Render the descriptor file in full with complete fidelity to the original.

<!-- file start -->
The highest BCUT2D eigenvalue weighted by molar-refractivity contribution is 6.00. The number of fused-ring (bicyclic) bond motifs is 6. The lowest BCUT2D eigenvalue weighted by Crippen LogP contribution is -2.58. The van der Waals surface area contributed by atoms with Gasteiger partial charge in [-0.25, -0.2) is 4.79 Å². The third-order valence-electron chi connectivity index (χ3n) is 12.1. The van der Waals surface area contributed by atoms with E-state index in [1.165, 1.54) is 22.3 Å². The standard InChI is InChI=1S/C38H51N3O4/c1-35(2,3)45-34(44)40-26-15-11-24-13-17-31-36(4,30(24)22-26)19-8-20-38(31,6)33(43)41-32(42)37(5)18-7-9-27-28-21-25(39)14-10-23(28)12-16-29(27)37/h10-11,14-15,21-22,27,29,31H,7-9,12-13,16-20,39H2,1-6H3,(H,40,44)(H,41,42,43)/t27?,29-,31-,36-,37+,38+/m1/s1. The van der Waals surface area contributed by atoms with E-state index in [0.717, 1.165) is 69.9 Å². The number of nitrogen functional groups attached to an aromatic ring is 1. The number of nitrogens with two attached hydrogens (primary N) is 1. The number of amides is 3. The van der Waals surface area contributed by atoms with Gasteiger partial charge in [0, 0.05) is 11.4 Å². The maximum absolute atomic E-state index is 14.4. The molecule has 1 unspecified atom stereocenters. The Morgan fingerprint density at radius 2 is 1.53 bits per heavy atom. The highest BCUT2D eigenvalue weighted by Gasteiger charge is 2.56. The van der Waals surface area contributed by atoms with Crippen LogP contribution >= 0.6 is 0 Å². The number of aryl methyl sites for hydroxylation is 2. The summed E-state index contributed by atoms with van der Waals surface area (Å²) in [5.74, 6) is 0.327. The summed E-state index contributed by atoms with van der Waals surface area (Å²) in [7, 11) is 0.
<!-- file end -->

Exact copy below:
The highest BCUT2D eigenvalue weighted by molar-refractivity contribution is 6.00. The number of fused-ring (bicyclic) bond motifs is 6. The lowest BCUT2D eigenvalue weighted by Crippen LogP contribution is -2.58. The van der Waals surface area contributed by atoms with Gasteiger partial charge in [-0.25, -0.2) is 4.79 Å². The third-order valence-electron chi connectivity index (χ3n) is 12.1. The van der Waals surface area contributed by atoms with E-state index in [1.165, 1.54) is 22.3 Å². The standard InChI is InChI=1S/C38H51N3O4/c1-35(2,3)45-34(44)40-26-15-11-24-13-17-31-36(4,30(24)22-26)19-8-20-38(31,6)33(43)41-32(42)37(5)18-7-9-27-28-21-25(39)14-10-23(28)12-16-29(27)37/h10-11,14-15,21-22,27,29,31H,7-9,12-13,16-20,39H2,1-6H3,(H,40,44)(H,41,42,43)/t27?,29-,31-,36-,37+,38+/m1/s1. The van der Waals surface area contributed by atoms with E-state index in [0.717, 1.165) is 69.9 Å². The number of nitrogen functional groups attached to an aromatic ring is 1. The number of nitrogens with two attached hydrogens (primary N) is 1. The number of amides is 3. The van der Waals surface area contributed by atoms with Gasteiger partial charge in [0, 0.05) is 11.4 Å². The maximum absolute atomic E-state index is 14.4. The molecule has 1 unspecified atom stereocenters. The Morgan fingerprint density at radius 2 is 1.53 bits per heavy atom. The highest BCUT2D eigenvalue weighted by Gasteiger charge is 2.56. The van der Waals surface area contributed by atoms with Crippen LogP contribution >= 0.6 is 0 Å². The number of aryl methyl sites for hydroxylation is 2. The summed E-state index contributed by atoms with van der Waals surface area (Å²) in [5.74, 6) is 0.327. The summed E-state index contributed by atoms with van der Waals surface area (Å²) in [7, 11) is 0.